Group Genealogy Effort Underway to ID Mystery Photo of Buffalo Soldiers

By Diane Haddad

Genealogist Luckie Daniels, a blogger at Our Georgia Roots, is leading an effort to identify a recently discovered mystery photo of African-American Buffalo Soldiers.


(Here’s a larger version of the image.)

A Taos, NM, woman discovered the old photo sandwiched behind an illustration in a cheap frame she’d purchased years ago at an estate sale in Los Angeles. (A good reminder to look inside old framed images you might be planning to get rid of.) An auction house appraiser told her the 10 men in military uniforms were members of the US Cavalry, 9th Regiment, Company G.

The Buffalo Soldiers were the first peacetime all-black regiments of the regular US Army. They originally were members of the 10th Cavalry Regiment, raised in 1866, but eventually included the 9th Cavalry, 24th Infantry and 25th Infantry regiments.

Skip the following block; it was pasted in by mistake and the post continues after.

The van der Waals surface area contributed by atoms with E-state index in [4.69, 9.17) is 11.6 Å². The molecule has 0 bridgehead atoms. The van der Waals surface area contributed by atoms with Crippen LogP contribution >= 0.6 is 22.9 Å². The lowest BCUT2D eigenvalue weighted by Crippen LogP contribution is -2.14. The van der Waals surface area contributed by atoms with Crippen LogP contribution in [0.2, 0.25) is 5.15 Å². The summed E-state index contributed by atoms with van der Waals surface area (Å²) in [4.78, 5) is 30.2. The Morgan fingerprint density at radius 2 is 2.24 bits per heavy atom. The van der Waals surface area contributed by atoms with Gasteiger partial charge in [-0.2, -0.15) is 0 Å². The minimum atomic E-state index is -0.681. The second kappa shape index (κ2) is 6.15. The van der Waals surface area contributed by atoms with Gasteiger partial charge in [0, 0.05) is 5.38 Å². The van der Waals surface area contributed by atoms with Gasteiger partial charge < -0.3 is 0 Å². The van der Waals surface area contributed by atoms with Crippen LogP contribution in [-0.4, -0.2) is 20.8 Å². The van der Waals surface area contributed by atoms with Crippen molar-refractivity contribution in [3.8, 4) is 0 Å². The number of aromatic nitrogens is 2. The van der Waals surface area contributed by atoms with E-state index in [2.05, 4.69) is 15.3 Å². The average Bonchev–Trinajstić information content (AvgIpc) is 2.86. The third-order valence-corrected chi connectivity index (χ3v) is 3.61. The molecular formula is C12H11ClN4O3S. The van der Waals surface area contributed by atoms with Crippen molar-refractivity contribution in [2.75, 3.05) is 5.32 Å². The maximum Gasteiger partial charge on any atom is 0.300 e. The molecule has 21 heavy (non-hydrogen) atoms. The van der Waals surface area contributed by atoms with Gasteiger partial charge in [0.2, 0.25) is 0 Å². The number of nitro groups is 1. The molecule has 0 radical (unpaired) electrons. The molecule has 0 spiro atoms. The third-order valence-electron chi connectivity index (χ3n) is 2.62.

Historians disagree on exactly how they came to be called “Buffalo Soldiers,” a name that likely originated from the Indians these soldiers were known for fighting.

When the owner of the photo recently visited the Taos News for an interview about the image, Daniels, a staff member there, happened to be nearby. She started the blog Where Honor Is Due to centralize the efforts of interested researchers across the country. “All insights and leads are welcome,” she says.

The blog’s most recent post shares an image of 9th Cavalry Troop L wearing baseball uniforms, spotted in a video produced by the New Mexico History Museum and PBS, which might help narrow a time frame and location for the mystery photo. Buffalo Soldiers began playing competitive baseball around the 1890s.

You’ll find a good introduction to this story on the Taos News website, and you can keep up with the ongoing research at Where Honor Is Due (here’s the first post).